Image for Cherrybomb

Set in a leafy corner of Belfast, sixth formers Luke (Sheehan) and Malachy (Grint) are best mates despite wildly different backgrounds. But when sparky Michelle (Nixon) appears on the scene, the two are soon at loggerheads.


The first feature of award-winning shorts directors Lisa Barros D’Sa and Glenn Leyburn, Cherrybomb is small-scale but deceptively affecting. Following three alienated teens round a bleak (but Troubles-free) Belfast, the story’s nothing new: they hang out, they cop off with each other, drink and drugs make their inevitable, critical appearance.

Yet while the dialogue is a tad clunky, the young leads — Rupert Grint, in his first truly ‘adult’, if not adult, role, Kimberley Nixon and Misfits’ mesmerising Robert Sheehan — share an authentic chemistry, while D’Sa and Leyburn’s visual flourishes lift it beyond its TV drama themes to make for a genuinely fresh, cinematic piece. With good support from the likes of James Nesbitt, more emotional grit than we might expect from a teen flick, and disturbing twists and turns that create a genuine edge, this is a promising debut.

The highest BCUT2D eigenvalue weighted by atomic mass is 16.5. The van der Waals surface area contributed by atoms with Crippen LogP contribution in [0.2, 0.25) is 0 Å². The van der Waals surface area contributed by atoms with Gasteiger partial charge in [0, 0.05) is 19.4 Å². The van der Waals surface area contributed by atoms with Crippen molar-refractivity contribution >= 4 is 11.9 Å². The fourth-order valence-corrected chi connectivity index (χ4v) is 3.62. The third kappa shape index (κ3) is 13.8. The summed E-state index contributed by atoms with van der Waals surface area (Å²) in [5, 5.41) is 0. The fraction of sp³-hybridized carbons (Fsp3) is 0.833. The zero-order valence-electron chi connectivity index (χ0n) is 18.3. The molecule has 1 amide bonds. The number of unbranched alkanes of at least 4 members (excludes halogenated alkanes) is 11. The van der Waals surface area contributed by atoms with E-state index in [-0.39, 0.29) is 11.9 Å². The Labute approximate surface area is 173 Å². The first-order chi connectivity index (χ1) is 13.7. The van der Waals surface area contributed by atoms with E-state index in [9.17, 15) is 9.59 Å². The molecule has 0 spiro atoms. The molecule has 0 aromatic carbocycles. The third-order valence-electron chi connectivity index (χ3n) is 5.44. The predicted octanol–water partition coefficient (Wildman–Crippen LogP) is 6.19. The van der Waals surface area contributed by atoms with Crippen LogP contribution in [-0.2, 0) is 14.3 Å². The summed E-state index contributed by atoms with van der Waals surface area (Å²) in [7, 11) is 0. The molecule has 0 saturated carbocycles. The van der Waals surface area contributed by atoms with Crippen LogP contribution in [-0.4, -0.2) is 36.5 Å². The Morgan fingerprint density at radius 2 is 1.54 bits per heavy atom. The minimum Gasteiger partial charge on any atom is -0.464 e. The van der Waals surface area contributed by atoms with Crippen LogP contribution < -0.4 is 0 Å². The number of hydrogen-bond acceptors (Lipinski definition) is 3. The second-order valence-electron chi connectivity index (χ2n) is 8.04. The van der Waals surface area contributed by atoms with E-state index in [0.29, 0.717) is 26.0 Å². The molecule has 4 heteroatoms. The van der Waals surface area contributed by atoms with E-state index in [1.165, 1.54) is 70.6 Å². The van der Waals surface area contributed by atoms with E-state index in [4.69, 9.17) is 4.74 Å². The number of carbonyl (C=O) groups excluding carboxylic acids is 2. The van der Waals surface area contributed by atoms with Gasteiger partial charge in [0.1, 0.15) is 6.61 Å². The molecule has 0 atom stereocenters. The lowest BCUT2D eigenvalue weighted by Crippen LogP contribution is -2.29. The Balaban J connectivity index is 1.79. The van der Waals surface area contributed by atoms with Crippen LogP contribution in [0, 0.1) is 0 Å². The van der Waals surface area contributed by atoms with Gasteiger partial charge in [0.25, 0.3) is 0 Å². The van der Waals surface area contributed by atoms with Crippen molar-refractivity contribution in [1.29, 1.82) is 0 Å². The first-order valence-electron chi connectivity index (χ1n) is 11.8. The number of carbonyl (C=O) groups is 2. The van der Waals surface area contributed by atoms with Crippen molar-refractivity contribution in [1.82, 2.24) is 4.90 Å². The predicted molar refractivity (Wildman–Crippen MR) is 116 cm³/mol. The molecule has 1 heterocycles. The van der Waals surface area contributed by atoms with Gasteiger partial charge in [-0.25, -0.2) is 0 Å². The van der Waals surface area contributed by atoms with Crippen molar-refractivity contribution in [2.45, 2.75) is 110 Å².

Strong turns from Grint and Sheehan, and a punchy storyline elevate this from TV drama to something powerfully cinematic.